Around the world, criminals are selling people for profit. Vulnerable women and girls form the majority of human trafficking victims, including those driven into degrading sexual exploitation.
Trafficked persons are often tricked into servitude with the false promise of a well-paid job. Migrants crossing deadly seas and burning deserts to escape conflict, poverty and persecution are also at risk of being trafficked. Individuals can find themselves alone in a foreign land where they have been stripped of their passports, forced into debt and exploited for labour. Children and young people can find their lives stolen, their education blocked and their dreams dashed. It is an assault on their most basic human rights and fundamental freedoms.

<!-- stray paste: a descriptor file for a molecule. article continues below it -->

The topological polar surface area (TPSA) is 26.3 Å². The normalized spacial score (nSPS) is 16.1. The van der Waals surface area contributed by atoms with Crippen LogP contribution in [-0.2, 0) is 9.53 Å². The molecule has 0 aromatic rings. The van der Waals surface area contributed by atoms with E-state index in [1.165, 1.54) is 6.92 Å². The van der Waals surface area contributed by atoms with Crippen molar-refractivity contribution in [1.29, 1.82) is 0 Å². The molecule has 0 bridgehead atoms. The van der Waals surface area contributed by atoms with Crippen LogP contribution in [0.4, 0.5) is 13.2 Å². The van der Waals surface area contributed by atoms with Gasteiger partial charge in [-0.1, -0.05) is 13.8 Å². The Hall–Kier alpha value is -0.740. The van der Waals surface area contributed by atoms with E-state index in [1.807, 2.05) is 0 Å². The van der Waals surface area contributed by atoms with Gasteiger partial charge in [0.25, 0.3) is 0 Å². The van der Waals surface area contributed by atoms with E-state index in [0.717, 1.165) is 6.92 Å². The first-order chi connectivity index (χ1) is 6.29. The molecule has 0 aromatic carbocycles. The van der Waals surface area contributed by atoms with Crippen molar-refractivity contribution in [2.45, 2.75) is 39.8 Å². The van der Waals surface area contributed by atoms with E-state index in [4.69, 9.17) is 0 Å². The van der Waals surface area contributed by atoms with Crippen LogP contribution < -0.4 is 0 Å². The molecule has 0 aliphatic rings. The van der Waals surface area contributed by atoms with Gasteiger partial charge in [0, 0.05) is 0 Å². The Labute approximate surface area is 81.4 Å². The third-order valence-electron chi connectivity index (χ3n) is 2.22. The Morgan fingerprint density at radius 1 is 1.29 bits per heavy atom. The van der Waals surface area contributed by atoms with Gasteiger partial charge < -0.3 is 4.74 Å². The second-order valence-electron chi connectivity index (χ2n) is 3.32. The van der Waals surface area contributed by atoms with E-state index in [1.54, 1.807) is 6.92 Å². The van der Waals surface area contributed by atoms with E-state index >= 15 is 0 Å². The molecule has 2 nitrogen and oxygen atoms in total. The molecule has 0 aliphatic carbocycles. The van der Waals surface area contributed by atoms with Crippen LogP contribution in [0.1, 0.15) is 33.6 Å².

Criminal trafficking networks thrive in countries where the rule of law is weak and international cooperation is difficult. I call on all countries to fight money laundering and sign and ratify the UN Conventions against corruption and transnational organized crime, including the latter’s human trafficking protocol.
We must also provide meaningful assistance to those in need, including protection and access to justice and remedies I applaud the donors who have enabled the UN Voluntary Trust Fund for Victims of Trafficking in Persons Fund to assist thousands of people. At the same time, I urge greater contributions to help the many million other victims of this crime move forward with their lives.
Every country must join together to overcome this transnational threat by supporting and protecting victims while pursuing and prosecuting the criminals. On the World Day Against Trafficking in Persons, let us resolve to act as one in the name of justice and dignity for all.
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